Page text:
United States Board on Geographic Names

from Wikipedia, the free encyclopedia
United States Board on Geographic Names logo.png

The United States Board on Geographic Names (abbreviated BGN ; German  Committee for Geographic Names of the United States ) is a US federal agency whose task it is to bring about and ensure the uniform use of geographical names in the area of ​​the US government and administration. The institution is based in Reston, Virginia , and the commission is headed by Douglas Caldwell.


The agency was founded in 1890 as the Board on Geographical Names and has been renamed several times since then. In 1934 she was assigned to the Ministry of the Interior . Its current form is based on a 1947 law.

The agency has developed rules and procedures for dealing with both native and non-US geographic names. She also deals with submarine objects as well as those in Antarctica .

In general, the BGN follows local usage when stipulating the use of names at the federal level. Only in individual cases, for example if a locally used name can be regarded as clearly offensive, can it decide against the use of such a name at the federal level.

One of the main tasks of the BGN is to make formal decisions, at the request of individuals and private or public institutions, about new, changed and conflicting geographical names and their spelling and usage in maps and other publications of the US federal institutions. In addition to its official role as a decision-maker for government and administration, it takes on the same role for the general population.

Geographic Names Information System

The Geographic Names Information System (GNIS) developed by the BGN in collaboration with the US Geological Survey takes on both names from topographic maps and bibliographic references. The titles of the books and historical maps that confirm a geographical object or name are listed. Name variants or alternatives to the official names for an object are also included. In 2014, GNIS contained approximately 2.72 million names for 2.26 million geographic objects in the United States.

BGN / PCGN transcription

As part of its task of defining the US official spelling of foreign geographical names, the BGN Foreign Names Committee (FNC) is also working with the Permanent Committee on Geographical Names for British Official Use (PCGN) to standardize a system for transcription (spelling) or Transcription of geographical names from other writing systems into the Latin script , namely the BGN / PCGN transcription . The name transcriptions are used in the GEOnet Names Server , a database of the National Geospatial-Intelligence Agency (NGA), which in 2014 contained around 9.8 million names for 6 million geographical entries.


The BGN currently publishes names on its website. In the past, the BGN made its decisions known in different publications under different titles at different time intervals with different amounts of information. In 1933, the BGN published an extensive consolidated compilation of all of its decisions for the period 1890-1932 in its Sixth Report of the United States Geographic Board 1890-1932 . For many years, the BGN published a quarterly report entitled Decisions on Geographic Names .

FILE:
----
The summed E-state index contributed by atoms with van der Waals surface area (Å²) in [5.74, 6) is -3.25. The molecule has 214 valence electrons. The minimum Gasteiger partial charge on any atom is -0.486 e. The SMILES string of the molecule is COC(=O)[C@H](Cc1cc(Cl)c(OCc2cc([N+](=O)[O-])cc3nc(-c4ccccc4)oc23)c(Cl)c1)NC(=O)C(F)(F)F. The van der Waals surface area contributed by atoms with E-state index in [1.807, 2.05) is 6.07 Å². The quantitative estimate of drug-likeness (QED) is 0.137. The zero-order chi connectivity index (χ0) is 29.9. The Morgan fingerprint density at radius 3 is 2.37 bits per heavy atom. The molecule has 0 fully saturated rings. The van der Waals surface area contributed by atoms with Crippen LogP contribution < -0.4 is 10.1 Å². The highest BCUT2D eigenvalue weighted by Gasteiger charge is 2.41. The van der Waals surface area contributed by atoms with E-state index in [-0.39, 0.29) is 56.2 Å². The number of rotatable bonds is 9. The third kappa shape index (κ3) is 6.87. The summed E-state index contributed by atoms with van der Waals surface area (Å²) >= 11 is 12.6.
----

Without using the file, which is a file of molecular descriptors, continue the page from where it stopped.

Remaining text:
US organizations with related tasks


  • US Department of the Interior, US Geological Survey, National Mapping Division, Digital Gazetteer: Users Manual, (Reston, Virginia: US Geological Survey, 1994).
  • Report: "Countries, Dependencies, Areas Of Special Sovereignty, And Their Principal Administrative Divisions," Federal Information Processing Standards, FIPS 10-4.
  • Report: Principles, Policies, and Procedures: Domestic Geographic Names, US Board of Geographic Names, 1997.
  • US Postal Service Publication November 28 , 2000.

Web links

Individual evidence

  1. ^ US Board on Geographic Names - Homepage. US Department of the Interior, February 9, 2009; accessed February 28, 2009 .
  2. ^ A b c d e f Mary Topping (comp.): Approved Place Names in Virginia: An Index to Virginia Names Approved by the United States Board on Geographic Names through 1969, University Press of Virginia, Charlottesville 1971, ISBN 978-0813903859 , p. v-vi
  3. Donald J. Orth and Roger L. Payne: Principles, Policies, and Procedures (PDF; 190 kB) United States Board on Geographic Names and Domestic Geographic Names. 2003. Archived from the original on January 8, 2016. Info: The archive link was inserted automatically and has not yet been checked. Please check the original and archive link according to the instructions and then remove this notice. Retrieved July 7, 2009. @1@ 2Template: Webachiv / IABot / geonames.usgs.gov
  4. United States Board on Geographic Names: Decisions on Geographic Names in the United States , 1969: “[Names are] submitted for decisions to the Board on Geographical names by individuals, private organizations, or government agencies. It is the board's responsibility to render formal decisions on new names, proposed changes in names, and names which are in conflict. [The decisions] define the spellings and applications of the names for use on maps and other publications of Federal agencies. "
  5. ^ A b Annual Report To the Secretary of the Interior, Fiscal Year 2014 . United States Board on Geographic Names (BGN). Retrieved October 29, 2015.
  6. ^ Publication 28 - Postal Addressing Standards. (PDF; 813 kB) United States Postal Service, January 2013, accessed on October 20, 2013 (English). Here prepared as an HTML version